We’ve also placed the usual test calls to the local ASOS weather station and recorded the output. I can’t detect any difference in line-out quality of the voice call for better or worse, at least on GSM/UMTS. I’d expect the 4S to offer exactly the same quality on CDMA as the CDMA iPhone 4.

Apple iPhone 4S (GSM/UMTS) - ASOS Test Call by AnandTech

One thing I should note is that there does seem to be a bit more perceptible line noise on the 4S’ earpiece when on phone calls. It isn’t a huge difference, but there is definitely a bit more background noise on the 4S earpiece than the 4 in calls. The original 4S that Anand purchased had a noticeable and distracting amount of background noise, though swapping that unit out seems to have somewhat mitigated the problem (he still complains of audible cracking via the earpiece during calls). I’ve tested enough iPhone 4 handsets (and been through several) to know that there is a huge amount of variance in earpiece quality, (even going through one with an earpiece that sounded saturated/overmodulated at every volume setting), so I wager this might have been what was going on.

Siri Display


View All Comments

  • Davabled - Monday, October 31, 2011 - link

    With Field test enabled, do numbers closer to zero indicate a better connection? (I'm referring to the numbers that replace the bars in the upper left corner) Reply
  • Anand Lal Shimpi - Monday, October 31, 2011 - link

    Correct :)

    Take care,
  • Formul - Monday, October 31, 2011 - link

    why the huge drop from iPad 2 to iPhone 4S in the GL benchmark pro? its only about 30% performance .... any explanation? Reply
  • Anand Lal Shimpi - Monday, October 31, 2011 - link

    Because the number was incorrect :-P Fixed now :)

    Take care,
  • ZebuluniteX - Monday, October 31, 2011 - link

    Great review as always Anand!

    In addition to the GL benchmark pro results Formul mentioned, I was also surprised to see the Motorola Droid RAZR for some reason do far better than other Gingerbread-based Android smartphones. It is listed as using different version of Android (2.3.5 vs 2.3.4 or older), but given that very similar results were shown between the iPhone 4S and Honeycomb-running Galaxy Tab 8.9 in your 'iPhone 4S Preliminary Benchmarks' article (where the 4S was a bit slower than the Galaxy Tab in SunSpider, and marginally faster in BrowserMark), I'm guess those are just mislabeled Galaxy Tab results. Is that the case?
  • Anand Lal Shimpi - Monday, October 31, 2011 - link

    Thank you - be sure to thank Brian Klug as well, he really did the bulk of the heavy lifting here. I just popped in to talk about silicon and battery life.

    The RAZR numbers are what we ran at the RAZR announcement: http://www.anandtech.com/show/4981/motorola-droid-...

    The improvement is likely due to an updated browser from Motorola. I included those numbers effectively as a placeholder until Ice Cream Sandwich arrives :)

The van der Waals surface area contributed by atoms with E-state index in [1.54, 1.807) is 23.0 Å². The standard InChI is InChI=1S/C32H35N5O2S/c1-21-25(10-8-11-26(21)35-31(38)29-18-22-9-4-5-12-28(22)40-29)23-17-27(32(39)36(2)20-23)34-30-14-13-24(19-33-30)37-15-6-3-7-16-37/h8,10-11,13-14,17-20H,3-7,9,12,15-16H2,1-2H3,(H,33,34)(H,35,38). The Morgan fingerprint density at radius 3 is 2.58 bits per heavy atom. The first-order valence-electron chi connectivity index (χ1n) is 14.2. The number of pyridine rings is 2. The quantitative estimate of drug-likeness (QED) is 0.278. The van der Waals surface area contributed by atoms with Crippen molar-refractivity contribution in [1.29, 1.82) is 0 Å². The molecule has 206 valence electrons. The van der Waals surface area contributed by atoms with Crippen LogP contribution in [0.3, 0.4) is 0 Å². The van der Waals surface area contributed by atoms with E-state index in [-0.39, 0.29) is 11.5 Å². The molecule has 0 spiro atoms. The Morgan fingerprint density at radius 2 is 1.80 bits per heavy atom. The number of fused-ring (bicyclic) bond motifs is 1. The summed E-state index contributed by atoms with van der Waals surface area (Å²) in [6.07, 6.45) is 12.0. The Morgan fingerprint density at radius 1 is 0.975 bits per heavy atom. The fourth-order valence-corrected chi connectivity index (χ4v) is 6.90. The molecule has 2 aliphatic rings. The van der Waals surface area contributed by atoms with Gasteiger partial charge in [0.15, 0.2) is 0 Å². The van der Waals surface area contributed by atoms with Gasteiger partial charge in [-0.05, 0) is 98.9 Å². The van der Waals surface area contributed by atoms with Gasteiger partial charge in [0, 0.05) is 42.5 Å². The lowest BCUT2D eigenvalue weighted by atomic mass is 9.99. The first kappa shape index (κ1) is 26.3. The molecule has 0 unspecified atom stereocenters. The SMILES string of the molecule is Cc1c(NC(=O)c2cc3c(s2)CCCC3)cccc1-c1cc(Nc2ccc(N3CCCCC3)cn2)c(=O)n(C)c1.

Take care,
  • ZebuluniteX - Tuesday, November 01, 2011 - link

    Ah, thanks for the clarification, I missed that article. Hmm, that's interesting that, apparently, Motorola "ported" Honeycomb or Ice Cream Sandwich's browser optimizations to Gingerbread (or at least I assume that's what happened)...

    I'm in the market for a smartphone, and while I was leaning towards the 4S since I already am in the Apple ecosystem via an iPod Touch 2G, before pulling the trigger I wanted to read the Anandtech take on it. The review was excellent as always - thanks again to both you and Brian!
  • Formul - Monday, October 31, 2011 - link

    that was fast! i knew something was not right as there was no mention of this in the text :-)

    thanks for another great review, keep up the good work! :-)
  • zanon - Monday, October 31, 2011 - link

    The article wrote "The expectation that Apple will always deliver more than just a hardware upgrade is likely what made Siri a 4S exclusive."
    While only time will tell for sure, it seems quite possible that graduated ramp up had a bigger role to play here. As you say, most of the heavy duty lifting for Siri is going on server-side, and in turn local processing needs aren't too bad. However, the natural flip side of that of course is that the server-side infrastructure is required for the service to work at all, and resources aren't unlimited there either. Even with it limited purely to 4S users, Siri still had some availability problems in the first few days as millions activated and tried to user it simultaneously. It's not hard to imagine what would have happened if every single one of the tens of millions able to upgrade to iOS 5 *also* tried to start using it immediately. Apple has built a huge data center and that's all well and good, but nothing substitutes for actual working experience when it comes to massive software services.

    By limiting the initial rollout, Apple can do performance profiling, get an idea of average loads after initial "let's try it" dies down, and so forth. Staggering a rollout also means being able to plan for the general load rather then suffering the classic and well known double-bind of
    A) Building for a peak load, and ending up being left with a lot of extraneous hardware that barely gets used.
    B) Building for the average, then suffering from embarrassing and headline generating outages for a week or two.

    It's true they could just decide to keep it 4S only, but given they are still selling the iPhone 4, and probably make plenty of profit on that now very mature device, I think there is a decent chance they'll roll it out to a wider audience down the road.

    Also, a few typos:
    Page 2:
    I think the phrase is "pretty much par for the *course* for Apple..." rather then "par for the case".

    Pg 9, WiFi:
    "...newest WLAN, Bluetooth, and FM *cobo* chip" should I think be "combo".

    Pg 15:
    ...4S, without a (big blank, presumably some sentence was supposed to go here?)

    Pg 16:
    "aren't simply *academical*" should be "academic".

    Again, great review, thank you.
  • Anand Lal Shimpi - Monday, October 31, 2011 - link

    That's a very good point, I will add it to the discussion. The sinister view is to assume Apple did it to differentiate, the balanced view takes into account infrastructure, which is exactly what you did here :)

    And thanks for the corrections :)